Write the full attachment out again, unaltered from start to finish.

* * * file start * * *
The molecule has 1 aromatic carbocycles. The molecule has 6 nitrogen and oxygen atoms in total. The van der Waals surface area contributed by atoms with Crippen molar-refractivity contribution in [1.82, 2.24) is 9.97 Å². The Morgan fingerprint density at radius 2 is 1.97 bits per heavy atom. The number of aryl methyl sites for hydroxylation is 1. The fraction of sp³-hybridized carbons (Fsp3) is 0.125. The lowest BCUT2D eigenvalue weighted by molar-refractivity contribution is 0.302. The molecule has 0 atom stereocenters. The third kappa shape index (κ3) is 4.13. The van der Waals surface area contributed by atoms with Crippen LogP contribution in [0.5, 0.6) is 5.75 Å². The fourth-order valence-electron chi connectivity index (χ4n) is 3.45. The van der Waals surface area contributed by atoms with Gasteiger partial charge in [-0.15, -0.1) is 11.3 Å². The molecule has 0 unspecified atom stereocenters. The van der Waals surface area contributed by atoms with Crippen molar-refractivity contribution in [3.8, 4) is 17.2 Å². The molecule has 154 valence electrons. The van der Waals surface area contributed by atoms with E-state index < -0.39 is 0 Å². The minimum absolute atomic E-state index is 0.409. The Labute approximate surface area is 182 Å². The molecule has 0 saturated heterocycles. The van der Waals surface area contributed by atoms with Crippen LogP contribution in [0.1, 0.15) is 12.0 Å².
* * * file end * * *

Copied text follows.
The molecule has 1 aromatic carbocycles. The molecule has 6 nitrogen and oxygen atoms in total. The van der Waals surface area contributed by atoms with Crippen molar-refractivity contribution in [1.82, 2.24) is 9.97 Å². The Morgan fingerprint density at radius 2 is 1.97 bits per heavy atom. The number of aryl methyl sites for hydroxylation is 1. The fraction of sp³-hybridized carbons (Fsp3) is 0.125. The lowest BCUT2D eigenvalue weighted by molar-refractivity contribution is 0.302. The molecule has 0 atom stereocenters. The third kappa shape index (κ3) is 4.13. The van der Waals surface area contributed by atoms with Crippen LogP contribution in [0.5, 0.6) is 5.75 Å². The fourth-order valence-electron chi connectivity index (χ4n) is 3.45. The van der Waals surface area contributed by atoms with Gasteiger partial charge in [-0.15, -0.1) is 11.3 Å². The molecule has 0 unspecified atom stereocenters. The van der Waals surface area contributed by atoms with Crippen molar-refractivity contribution in [3.8, 4) is 17.2 Å². The molecule has 154 valence electrons. The van der Waals surface area contributed by atoms with E-state index < -0.39 is 0 Å². The minimum absolute atomic E-state index is 0.409. The Labute approximate surface area is 182 Å². The molecule has 0 saturated heterocycles. The van der Waals surface area contributed by atoms with Crippen LogP contribution in [0.1, 0.15) is 12.0 Å².